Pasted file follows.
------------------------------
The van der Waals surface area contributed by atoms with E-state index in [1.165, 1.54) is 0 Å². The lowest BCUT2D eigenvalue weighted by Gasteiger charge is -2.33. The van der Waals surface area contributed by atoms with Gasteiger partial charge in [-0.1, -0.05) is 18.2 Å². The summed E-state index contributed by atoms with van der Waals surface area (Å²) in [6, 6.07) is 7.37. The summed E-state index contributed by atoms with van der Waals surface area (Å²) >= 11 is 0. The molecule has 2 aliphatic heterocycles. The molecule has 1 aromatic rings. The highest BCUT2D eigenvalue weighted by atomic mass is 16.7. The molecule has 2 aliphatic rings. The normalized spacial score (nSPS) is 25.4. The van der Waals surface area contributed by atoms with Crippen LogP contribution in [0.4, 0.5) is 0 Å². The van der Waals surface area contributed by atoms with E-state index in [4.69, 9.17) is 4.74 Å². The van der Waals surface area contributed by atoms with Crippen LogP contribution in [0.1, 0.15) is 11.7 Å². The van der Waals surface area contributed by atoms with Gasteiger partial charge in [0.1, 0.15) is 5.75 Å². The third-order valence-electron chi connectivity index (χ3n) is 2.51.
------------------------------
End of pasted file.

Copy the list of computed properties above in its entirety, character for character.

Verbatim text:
The van der Waals surface area contributed by atoms with E-state index in [1.165, 1.54) is 0 Å². The lowest BCUT2D eigenvalue weighted by Gasteiger charge is -2.33. The van der Waals surface area contributed by atoms with Gasteiger partial charge in [-0.1, -0.05) is 18.2 Å². The summed E-state index contributed by atoms with van der Waals surface area (Å²) in [6, 6.07) is 7.37. The summed E-state index contributed by atoms with van der Waals surface area (Å²) >= 11 is 0. The molecule has 2 aliphatic heterocycles. The molecule has 1 aromatic rings. The highest BCUT2D eigenvalue weighted by atomic mass is 16.7. The molecule has 2 aliphatic rings. The normalized spacial score (nSPS) is 25.4. The van der Waals surface area contributed by atoms with Crippen LogP contribution in [0.4, 0.5) is 0 Å². The van der Waals surface area contributed by atoms with E-state index in [4.69, 9.17) is 4.74 Å². The van der Waals surface area contributed by atoms with Crippen LogP contribution in [0.1, 0.15) is 11.7 Å². The van der Waals surface area contributed by atoms with Gasteiger partial charge in [0.1, 0.15) is 5.75 Å². The third-order valence-electron chi connectivity index (χ3n) is 2.51.